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  • HIV/AIDS Officer at the United Nations Population Fund Sub-Regional Office for the Caribbean, Dr. Denise Chevannes, is urging stakeholders to focus on adolescent pregnancy prevention, as one of the social and economic consequences of the COVID-19 pandemic.
  • Dr. Chevannes informed that Jamaica has the third-highest adolescent pregnancy rate in Latin America and the Caribbean, adding that the closure of schools is likely to negatively impact the adolescent pregnancy rate.

HIV/AIDS Officer at the United Nations Population Fund Sub-Regional Office for the Caribbean, Dr. Denise Chevannes, is urging stakeholders to focus on adolescent pregnancy prevention, as one of the social and economic consequences of the COVID-19 pandemic.

She noted that COVID-19 has exacerbated the problem of adolescent pregnancy and has left more girls susceptible to teenage pregnancy.

Dr. Chevannes informed that Jamaica has the third-highest adolescent pregnancy rate in Latin America and the Caribbean, adding that the closure of schools is likely to negatively impact the adolescent pregnancy rate.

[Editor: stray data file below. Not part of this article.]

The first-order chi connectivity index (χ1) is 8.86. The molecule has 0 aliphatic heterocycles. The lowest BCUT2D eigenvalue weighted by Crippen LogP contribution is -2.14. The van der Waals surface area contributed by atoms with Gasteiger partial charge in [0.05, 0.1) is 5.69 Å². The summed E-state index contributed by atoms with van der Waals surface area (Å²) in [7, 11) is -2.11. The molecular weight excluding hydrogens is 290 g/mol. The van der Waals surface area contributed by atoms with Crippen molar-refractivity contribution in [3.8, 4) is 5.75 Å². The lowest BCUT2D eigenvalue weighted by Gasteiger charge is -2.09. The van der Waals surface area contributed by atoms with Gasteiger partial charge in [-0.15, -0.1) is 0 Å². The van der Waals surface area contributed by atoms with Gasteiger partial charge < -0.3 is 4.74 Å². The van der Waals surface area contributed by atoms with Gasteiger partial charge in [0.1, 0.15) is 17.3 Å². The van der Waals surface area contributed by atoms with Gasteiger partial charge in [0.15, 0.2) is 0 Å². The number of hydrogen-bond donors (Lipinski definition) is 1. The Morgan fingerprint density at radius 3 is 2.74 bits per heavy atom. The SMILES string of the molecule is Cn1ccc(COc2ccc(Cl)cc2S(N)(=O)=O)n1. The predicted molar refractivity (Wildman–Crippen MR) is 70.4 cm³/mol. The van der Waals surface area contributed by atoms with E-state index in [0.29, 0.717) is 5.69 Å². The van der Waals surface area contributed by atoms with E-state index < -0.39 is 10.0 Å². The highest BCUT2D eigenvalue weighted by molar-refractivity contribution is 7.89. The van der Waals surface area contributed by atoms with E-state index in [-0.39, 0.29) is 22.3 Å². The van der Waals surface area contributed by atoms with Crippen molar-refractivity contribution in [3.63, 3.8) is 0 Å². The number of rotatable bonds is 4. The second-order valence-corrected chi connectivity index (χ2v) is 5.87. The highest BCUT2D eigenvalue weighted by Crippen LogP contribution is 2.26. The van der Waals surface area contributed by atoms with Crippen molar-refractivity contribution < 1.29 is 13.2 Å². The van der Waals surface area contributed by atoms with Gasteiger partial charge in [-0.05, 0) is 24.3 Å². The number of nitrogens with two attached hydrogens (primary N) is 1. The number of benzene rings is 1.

“There is also a concern that the closure of schools will cause even more girls to drop out of schools and the interruption in schools is also likely to increase domestic responsibilities for girls and leads to a premature shift towards income generation,” she said.

“Moreover, outside of the protective environment provided by schools, many girls are more susceptible to adolescent pregnancy and gender-based violence,” Dr. Chevannes added.

She was speaking at the virtual staging of the Women’s Centre of Jamaica Foundation (WCJF) annual Pamela McNeil lecture on November 27, which was held under the theme ‘Adolescent Pregnancy: Reducing the Rate within the Context of the COVID-19 Pandemic’.

Dr. Chevannes also shared with the audience several impacts that the pandemic has had on the adolescent pregnancy.

Included among them are limited access to contraceptives and other family planning services which can result in an unplanned pregnancy and unsafe abortion; and limited access to age-appropriate comprehensive sexuality education due to the closure of schools and other vocational centres.

Other impacts include a lack of access to health facilities and services because of movement restrictions caused by COVID 19 or due to the fear of being exposed to COVID-19, as well as the diversion of clinical staff to deal with COVID-19 related health issues.

“In Jamaica, in particular where we have, as many as 20 percent of the population in adolescence, the health of this group of individuals has important implication for the health and well-being of the nation,” Dr. Chevannes said.

However, in addressing adolescent pregnancy she said it will not be a “one size fit all” approach.

The country, she said will have to design an intervention that takes into account the different categories of vulnerable groups that exist within the adolescent population, as well as their sexual orientation and gender identities.

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